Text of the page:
These three men are pushing for criminal charges to be brought against Preynat, who is in turn portrayed with steady, censer-swinging obstinacy by Bernard Verley. Verley is well prepared for such a role, having played the cardinal in La Reine Margot (1994), Pontius Pilate in Serge Moati’s Jésus (1999) and even Jesus himself in Luis Bunuel’s satiric Milky Way (1969). He is an actor who has been slowly working backwards from a point of charming divinity to one of priestly bestiality in the lower ranks.

By the Grace of God has a fine, quick purpose in its narrative, which grows more pointed as the story turns into a race against time – since, if the court process is not hurried along, the statute of limitations will disallow dozens of cases. François’s response to the situation is to push his atheism to the point that he wants to formally renounce his childhood religion, and is appalled by the stubborn moral inertia of his broader family. Alexandre discusses everything with his wife and family with uncomplicated ease. Emmanuel, meanwhile, thrives on having a purpose in life, suddenly and miraculously, as part of this campaigning group. He seems to pull back from disaster, even death itself, and removes toxic people from his life, while embracing a renewed relationship with his mother. His chronic illness is also depicted, every spasm and syncope.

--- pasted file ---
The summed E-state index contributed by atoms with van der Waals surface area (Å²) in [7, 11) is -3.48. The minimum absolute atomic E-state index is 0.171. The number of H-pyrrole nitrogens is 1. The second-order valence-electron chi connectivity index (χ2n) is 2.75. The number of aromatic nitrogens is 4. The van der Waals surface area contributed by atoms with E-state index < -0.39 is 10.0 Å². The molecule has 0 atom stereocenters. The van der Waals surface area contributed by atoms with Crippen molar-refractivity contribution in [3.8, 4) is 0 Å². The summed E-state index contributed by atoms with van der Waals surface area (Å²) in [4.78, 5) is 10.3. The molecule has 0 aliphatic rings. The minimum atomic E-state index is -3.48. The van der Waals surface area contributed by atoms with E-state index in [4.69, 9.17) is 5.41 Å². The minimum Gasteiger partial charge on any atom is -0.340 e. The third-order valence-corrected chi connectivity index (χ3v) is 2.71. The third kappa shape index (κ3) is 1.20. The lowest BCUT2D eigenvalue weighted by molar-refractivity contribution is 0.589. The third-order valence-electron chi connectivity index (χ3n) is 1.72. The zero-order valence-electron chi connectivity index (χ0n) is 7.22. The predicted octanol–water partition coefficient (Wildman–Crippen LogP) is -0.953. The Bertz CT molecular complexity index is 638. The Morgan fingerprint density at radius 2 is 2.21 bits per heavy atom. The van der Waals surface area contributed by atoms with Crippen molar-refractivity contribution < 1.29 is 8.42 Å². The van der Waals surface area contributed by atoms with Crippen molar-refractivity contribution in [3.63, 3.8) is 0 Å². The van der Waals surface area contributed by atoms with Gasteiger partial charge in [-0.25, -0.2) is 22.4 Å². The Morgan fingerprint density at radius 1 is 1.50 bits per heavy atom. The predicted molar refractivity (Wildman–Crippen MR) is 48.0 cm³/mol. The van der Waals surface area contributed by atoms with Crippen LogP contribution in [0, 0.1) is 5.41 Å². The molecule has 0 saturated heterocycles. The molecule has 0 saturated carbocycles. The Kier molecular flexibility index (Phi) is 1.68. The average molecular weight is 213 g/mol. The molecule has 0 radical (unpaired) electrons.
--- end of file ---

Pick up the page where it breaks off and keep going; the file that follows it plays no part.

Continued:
There’s one especially good scene that is worth waiting for. At a mediation effort organised by the diocese, Preynat, bleary with self-pity, initially treats the men as the boys they used to be – as if he can’t process them as adults, as if he is hallucinating. But is he simply playing them all? Probably. It’s a haunting, angry showdown, during which Preynat declares that he has a sickness, claiming to be a victim himself and hiding deceitfully under his own self-diagnosis. The way that issues of health, illness and welfare are twisted and coerced by establishment players using the language of kindness and restoration is one of the most disgusting aspects of the tale.